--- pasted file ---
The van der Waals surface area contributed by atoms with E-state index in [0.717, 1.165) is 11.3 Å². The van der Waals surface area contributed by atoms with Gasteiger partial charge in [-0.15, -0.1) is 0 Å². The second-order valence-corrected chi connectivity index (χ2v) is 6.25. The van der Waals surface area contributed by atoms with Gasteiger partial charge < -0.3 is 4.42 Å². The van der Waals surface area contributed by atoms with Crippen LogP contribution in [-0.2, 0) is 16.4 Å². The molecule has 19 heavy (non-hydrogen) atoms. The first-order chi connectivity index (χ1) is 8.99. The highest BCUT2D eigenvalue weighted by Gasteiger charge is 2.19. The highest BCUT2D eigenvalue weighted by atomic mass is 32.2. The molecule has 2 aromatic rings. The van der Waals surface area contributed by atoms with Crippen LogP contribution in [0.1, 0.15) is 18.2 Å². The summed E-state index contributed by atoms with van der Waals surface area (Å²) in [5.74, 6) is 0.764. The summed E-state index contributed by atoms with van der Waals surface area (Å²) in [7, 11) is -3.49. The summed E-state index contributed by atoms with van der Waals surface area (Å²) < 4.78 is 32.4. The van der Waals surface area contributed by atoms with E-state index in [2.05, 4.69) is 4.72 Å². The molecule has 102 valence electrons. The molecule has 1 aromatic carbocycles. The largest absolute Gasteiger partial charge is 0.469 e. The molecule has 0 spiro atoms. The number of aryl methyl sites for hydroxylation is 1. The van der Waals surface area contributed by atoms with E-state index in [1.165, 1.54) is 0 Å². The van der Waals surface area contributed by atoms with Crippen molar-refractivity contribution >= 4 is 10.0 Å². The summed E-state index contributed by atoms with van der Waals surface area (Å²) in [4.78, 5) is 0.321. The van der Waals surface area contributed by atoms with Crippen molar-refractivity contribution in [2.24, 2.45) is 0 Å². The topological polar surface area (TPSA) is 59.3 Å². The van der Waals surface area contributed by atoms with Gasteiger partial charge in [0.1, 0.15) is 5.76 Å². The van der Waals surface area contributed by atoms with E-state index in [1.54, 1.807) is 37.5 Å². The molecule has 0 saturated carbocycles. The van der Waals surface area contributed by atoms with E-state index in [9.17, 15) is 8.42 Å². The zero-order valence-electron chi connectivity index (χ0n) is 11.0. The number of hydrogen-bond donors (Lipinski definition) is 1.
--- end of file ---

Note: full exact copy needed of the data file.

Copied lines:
The van der Waals surface area contributed by atoms with E-state index in [0.717, 1.165) is 11.3 Å². The van der Waals surface area contributed by atoms with Gasteiger partial charge in [-0.15, -0.1) is 0 Å². The second-order valence-corrected chi connectivity index (χ2v) is 6.25. The van der Waals surface area contributed by atoms with Gasteiger partial charge < -0.3 is 4.42 Å². The van der Waals surface area contributed by atoms with Crippen LogP contribution in [-0.2, 0) is 16.4 Å². The molecule has 19 heavy (non-hydrogen) atoms. The first-order chi connectivity index (χ1) is 8.99. The highest BCUT2D eigenvalue weighted by Gasteiger charge is 2.19. The highest BCUT2D eigenvalue weighted by atomic mass is 32.2. The molecule has 2 aromatic rings. The van der Waals surface area contributed by atoms with Crippen LogP contribution in [0.1, 0.15) is 18.2 Å². The summed E-state index contributed by atoms with van der Waals surface area (Å²) in [5.74, 6) is 0.764. The summed E-state index contributed by atoms with van der Waals surface area (Å²) in [7, 11) is -3.49. The summed E-state index contributed by atoms with van der Waals surface area (Å²) < 4.78 is 32.4. The van der Waals surface area contributed by atoms with E-state index in [2.05, 4.69) is 4.72 Å². The molecule has 102 valence electrons. The molecule has 1 aromatic carbocycles. The largest absolute Gasteiger partial charge is 0.469 e. The molecule has 0 spiro atoms. The number of aryl methyl sites for hydroxylation is 1. The van der Waals surface area contributed by atoms with E-state index in [1.165, 1.54) is 0 Å². The van der Waals surface area contributed by atoms with Crippen molar-refractivity contribution >= 4 is 10.0 Å². The summed E-state index contributed by atoms with van der Waals surface area (Å²) in [4.78, 5) is 0.321. The van der Waals surface area contributed by atoms with Crippen molar-refractivity contribution in [2.24, 2.45) is 0 Å². The topological polar surface area (TPSA) is 59.3 Å². The van der Waals surface area contributed by atoms with Gasteiger partial charge in [0.1, 0.15) is 5.76 Å². The van der Waals surface area contributed by atoms with E-state index in [1.54, 1.807) is 37.5 Å². The molecule has 0 saturated carbocycles. The van der Waals surface area contributed by atoms with E-state index in [9.17, 15) is 8.42 Å². The zero-order valence-electron chi connectivity index (χ0n) is 11.0. The number of hydrogen-bond donors (Lipinski definition) is 1.